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Monday, December 6, 2010

Little League Pitching Drills

Little League Pitching Drills
By Jim Bain

Let's discuss a Pitcher Tip on cold weather training. In fact, let's look at a couple of issues related to off season training.

Throwing Weighted Baseballs is a somewhat new and innovative technique more and more college baseball programs are implementing. I bring this subject up now, because throwing weighted baseballs is done Only During the Off Season! Once Spring training begins or you move to throwing off the pitching mound...stop throwing over weighted balls.

As I said, this type of training is somewhat in it's infancy for the greater portion of baseball programs, but initial findings seem indicate positive results in increasing arm strength and velocity.

***The caveat to this new program is it must be implemented correctly and slowly or the findings reverse dramatically with arm injuries soaring. ***

So, as a Pitcher tip, let's examine a sample routine which has been used with great success.

The Coach or player should plan on utilizing this workout routine for a duration of 2 months, no longer than 3 months and that depends on other outside influences, such as moving to a pitching mound. The workout should be performed no more than three times a week, mixed in with other strength and conditioning programs.

The Player should jog, in place or moving, for no less than 5 minutes and must work up a good sweat. At the conclusion of jogging the player should perform his stretching routine, which hopefully is a full body stretching exercise.

He then performs his 10 Minute Workout. You heard me right. Ten minutes. I know that doesn't sound very long, but a 3 minute boxing round doesn't sound too long unless you're getting your butt kicked or it's the 12th round. Then that apparent short time seems an eternity.

Pitcher Tip: Throw at:

60' for 3 minutes;90' for 3 minutes;120' for 3 minutes - finishing with;60' for 1 minute. A cool down.

OR an alternative method to use is: Throw a:

6oz. Ball, 20 throws at 70';4oz. Ball, 20 throws at 70';5oz. Ball, 20 throws at 70'.

This variation in weight, but not distance, does not provoke a change in pitching form or mechanics, only increases muscle strength.

It Must be stated Never Throw a Baseball Over 6 Oz.! Anything weighing more will only tear muscle down and result in a series of injuries.

Try and imagine this workout like this. If you're training for an endurance race of 20 miles while carrying 50 lbs of gear, you don't try to run the 20 or carry the 50 the first day of training. You ease into it increasing the difficulty as you increase your strength and stamina. No different here.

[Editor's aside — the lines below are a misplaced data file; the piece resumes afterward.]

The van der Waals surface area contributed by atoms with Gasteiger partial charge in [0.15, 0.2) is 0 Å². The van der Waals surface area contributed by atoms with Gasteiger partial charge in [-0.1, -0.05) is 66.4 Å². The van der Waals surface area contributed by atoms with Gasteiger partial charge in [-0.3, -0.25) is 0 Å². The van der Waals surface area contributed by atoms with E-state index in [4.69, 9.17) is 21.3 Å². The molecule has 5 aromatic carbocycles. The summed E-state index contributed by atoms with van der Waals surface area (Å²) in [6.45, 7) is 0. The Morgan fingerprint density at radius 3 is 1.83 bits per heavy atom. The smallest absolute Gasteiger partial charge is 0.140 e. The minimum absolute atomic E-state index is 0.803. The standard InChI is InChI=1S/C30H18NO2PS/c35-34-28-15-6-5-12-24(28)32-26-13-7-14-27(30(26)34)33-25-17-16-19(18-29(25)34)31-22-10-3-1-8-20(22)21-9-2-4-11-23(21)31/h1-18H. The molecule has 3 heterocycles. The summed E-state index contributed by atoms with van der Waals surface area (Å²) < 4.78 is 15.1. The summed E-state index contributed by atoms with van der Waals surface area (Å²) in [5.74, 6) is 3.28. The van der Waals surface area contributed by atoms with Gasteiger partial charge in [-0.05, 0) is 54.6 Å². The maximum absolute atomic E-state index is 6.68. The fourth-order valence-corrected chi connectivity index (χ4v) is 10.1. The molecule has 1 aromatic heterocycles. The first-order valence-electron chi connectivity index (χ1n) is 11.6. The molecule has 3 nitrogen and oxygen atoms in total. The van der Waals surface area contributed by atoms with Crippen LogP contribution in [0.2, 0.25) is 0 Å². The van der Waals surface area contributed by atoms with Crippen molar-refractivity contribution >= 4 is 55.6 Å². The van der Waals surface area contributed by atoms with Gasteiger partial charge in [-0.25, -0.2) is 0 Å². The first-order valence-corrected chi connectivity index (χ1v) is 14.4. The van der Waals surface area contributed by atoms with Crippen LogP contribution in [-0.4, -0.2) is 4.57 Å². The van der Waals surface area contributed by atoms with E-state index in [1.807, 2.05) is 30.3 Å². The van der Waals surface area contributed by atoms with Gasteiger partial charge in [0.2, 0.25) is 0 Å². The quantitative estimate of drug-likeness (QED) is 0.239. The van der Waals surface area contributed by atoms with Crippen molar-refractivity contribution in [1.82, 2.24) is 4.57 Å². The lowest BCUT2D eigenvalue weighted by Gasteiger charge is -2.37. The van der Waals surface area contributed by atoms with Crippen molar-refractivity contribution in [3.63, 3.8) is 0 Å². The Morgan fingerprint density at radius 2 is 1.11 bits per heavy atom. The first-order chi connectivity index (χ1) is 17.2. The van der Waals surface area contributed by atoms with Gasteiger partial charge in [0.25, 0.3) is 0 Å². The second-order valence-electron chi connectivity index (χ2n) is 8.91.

Since we're on off season training, I'll assume the weather is most likely cool to cold. Here's a Pitcher Tip for cold weather.

1. You must protect your hands. Drying and cracking finger tips and cuticles can not only be painful, but they can result in you unintentionally over compensating for the pain and reek havoc with your mechanics and form.Using hand creams will help relieve any drying and cracking problem.

2. In cool weather it is imperative you work up a good sweat before stretching and then throwing. You can wear your jacket while warming up, but do not throw with your jacket on. Always remove it prior to throwing.

3. Wear a cap, preferably a sock cap of some sort vs. a baseball cap. A person loses 90% of his body heat through his head. Keep the head covered and warm, the body will tend to stay warm.

4. Always carry a clean dry shirt or sweatshirt in your bag so when finished you can remove the sweat soaked shirt with a dry one. Always have a coat and gloves, regular winter gloves or at least batting gloves to wear. You never know when the practice session will last longer than your throwing schedule. You don't want to be caught outside in a wet shirt and no gloves.

Finally, if at all possible find a place you can throw inside. A school, gym, baseball school, batting cages. Anywhere inside is better than cold throwing outside. If there are no alternatives, use the tips above to stay warm and healthy.

Jim Bain is a reknowned baseball expert achieving success as a player, coach and writer. His desire is to educate future coaches and players on how to play the game of baseball. "To pay back the great coaches I had as I grew up." he was quoted as saying.

He has created a website for baseball.
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Hello Baseball Friend,
I welcome any comments or suggestions. If you have a question or a topic that you would like to read about, please leave a comment and I will try to address that topic as soon as I can. Good luck in the coming season!
Have a great day, Nick